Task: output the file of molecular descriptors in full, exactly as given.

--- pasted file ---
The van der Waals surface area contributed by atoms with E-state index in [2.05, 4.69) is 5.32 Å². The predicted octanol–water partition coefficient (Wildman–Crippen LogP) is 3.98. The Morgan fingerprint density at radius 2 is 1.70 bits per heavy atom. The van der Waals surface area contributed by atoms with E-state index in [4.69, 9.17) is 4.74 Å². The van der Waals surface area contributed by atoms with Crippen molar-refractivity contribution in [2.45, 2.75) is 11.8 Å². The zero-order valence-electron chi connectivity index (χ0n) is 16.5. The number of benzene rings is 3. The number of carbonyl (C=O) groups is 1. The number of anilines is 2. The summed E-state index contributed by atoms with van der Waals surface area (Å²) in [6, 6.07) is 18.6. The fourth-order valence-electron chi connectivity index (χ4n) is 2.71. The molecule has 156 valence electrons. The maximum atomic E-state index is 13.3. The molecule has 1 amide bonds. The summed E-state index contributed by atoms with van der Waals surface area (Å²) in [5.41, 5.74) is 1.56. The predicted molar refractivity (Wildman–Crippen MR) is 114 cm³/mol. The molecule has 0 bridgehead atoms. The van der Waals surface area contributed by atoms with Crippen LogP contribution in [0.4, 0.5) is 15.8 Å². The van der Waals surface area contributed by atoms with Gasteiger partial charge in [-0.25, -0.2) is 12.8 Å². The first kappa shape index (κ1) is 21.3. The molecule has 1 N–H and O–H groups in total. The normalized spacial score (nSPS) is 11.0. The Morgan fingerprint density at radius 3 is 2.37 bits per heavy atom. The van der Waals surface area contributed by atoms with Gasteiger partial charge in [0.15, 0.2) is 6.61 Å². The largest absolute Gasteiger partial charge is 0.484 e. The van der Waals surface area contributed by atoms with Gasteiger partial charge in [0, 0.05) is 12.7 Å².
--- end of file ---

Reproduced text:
The van der Waals surface area contributed by atoms with E-state index in [2.05, 4.69) is 5.32 Å². The predicted octanol–water partition coefficient (Wildman–Crippen LogP) is 3.98. The Morgan fingerprint density at radius 2 is 1.70 bits per heavy atom. The van der Waals surface area contributed by atoms with E-state index in [4.69, 9.17) is 4.74 Å². The van der Waals surface area contributed by atoms with Crippen molar-refractivity contribution in [2.45, 2.75) is 11.8 Å². The zero-order valence-electron chi connectivity index (χ0n) is 16.5. The number of benzene rings is 3. The number of carbonyl (C=O) groups is 1. The number of anilines is 2. The summed E-state index contributed by atoms with van der Waals surface area (Å²) in [6, 6.07) is 18.6. The fourth-order valence-electron chi connectivity index (χ4n) is 2.71. The molecule has 156 valence electrons. The maximum atomic E-state index is 13.3. The molecule has 1 amide bonds. The summed E-state index contributed by atoms with van der Waals surface area (Å²) in [5.41, 5.74) is 1.56. The predicted molar refractivity (Wildman–Crippen MR) is 114 cm³/mol. The molecule has 0 bridgehead atoms. The van der Waals surface area contributed by atoms with Crippen LogP contribution in [0.4, 0.5) is 15.8 Å². The van der Waals surface area contributed by atoms with Gasteiger partial charge in [-0.25, -0.2) is 12.8 Å². The first kappa shape index (κ1) is 21.3. The molecule has 1 N–H and O–H groups in total. The normalized spacial score (nSPS) is 11.0. The Morgan fingerprint density at radius 3 is 2.37 bits per heavy atom. The van der Waals surface area contributed by atoms with Gasteiger partial charge in [0.15, 0.2) is 6.61 Å². The largest absolute Gasteiger partial charge is 0.484 e. The van der Waals surface area contributed by atoms with Gasteiger partial charge in [0, 0.05) is 12.7 Å².